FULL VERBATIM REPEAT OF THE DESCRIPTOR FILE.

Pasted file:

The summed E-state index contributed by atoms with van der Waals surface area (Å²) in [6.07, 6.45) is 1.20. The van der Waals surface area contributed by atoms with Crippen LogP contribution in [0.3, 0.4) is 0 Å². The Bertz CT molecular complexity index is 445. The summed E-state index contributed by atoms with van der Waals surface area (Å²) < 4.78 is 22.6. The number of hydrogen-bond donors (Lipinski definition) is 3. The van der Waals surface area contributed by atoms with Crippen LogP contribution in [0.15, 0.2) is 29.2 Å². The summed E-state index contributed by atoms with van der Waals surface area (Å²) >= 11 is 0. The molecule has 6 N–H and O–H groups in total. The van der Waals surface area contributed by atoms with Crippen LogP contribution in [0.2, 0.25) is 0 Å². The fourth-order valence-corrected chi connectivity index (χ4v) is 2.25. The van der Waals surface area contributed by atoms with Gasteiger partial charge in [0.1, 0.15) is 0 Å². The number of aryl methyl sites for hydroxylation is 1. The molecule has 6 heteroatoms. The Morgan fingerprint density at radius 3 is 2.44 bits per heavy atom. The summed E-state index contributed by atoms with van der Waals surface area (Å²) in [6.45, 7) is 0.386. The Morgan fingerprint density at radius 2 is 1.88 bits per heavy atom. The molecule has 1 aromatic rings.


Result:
The summed E-state index contributed by atoms with van der Waals surface area (Å²) in [6.07, 6.45) is 1.20. The van der Waals surface area contributed by atoms with Crippen LogP contribution in [0.3, 0.4) is 0 Å². The Bertz CT molecular complexity index is 445. The summed E-state index contributed by atoms with van der Waals surface area (Å²) < 4.78 is 22.6. The number of hydrogen-bond donors (Lipinski definition) is 3. The van der Waals surface area contributed by atoms with Crippen LogP contribution in [0.15, 0.2) is 29.2 Å². The summed E-state index contributed by atoms with van der Waals surface area (Å²) >= 11 is 0. The molecule has 6 N–H and O–H groups in total. The van der Waals surface area contributed by atoms with Crippen LogP contribution in [0.2, 0.25) is 0 Å². The fourth-order valence-corrected chi connectivity index (χ4v) is 2.25. The van der Waals surface area contributed by atoms with Gasteiger partial charge in [0.1, 0.15) is 0 Å². The number of aryl methyl sites for hydroxylation is 1. The molecule has 6 heteroatoms. The Morgan fingerprint density at radius 3 is 2.44 bits per heavy atom. The summed E-state index contributed by atoms with van der Waals surface area (Å²) in [6.45, 7) is 0.386. The Morgan fingerprint density at radius 2 is 1.88 bits per heavy atom. The molecule has 1 aromatic rings.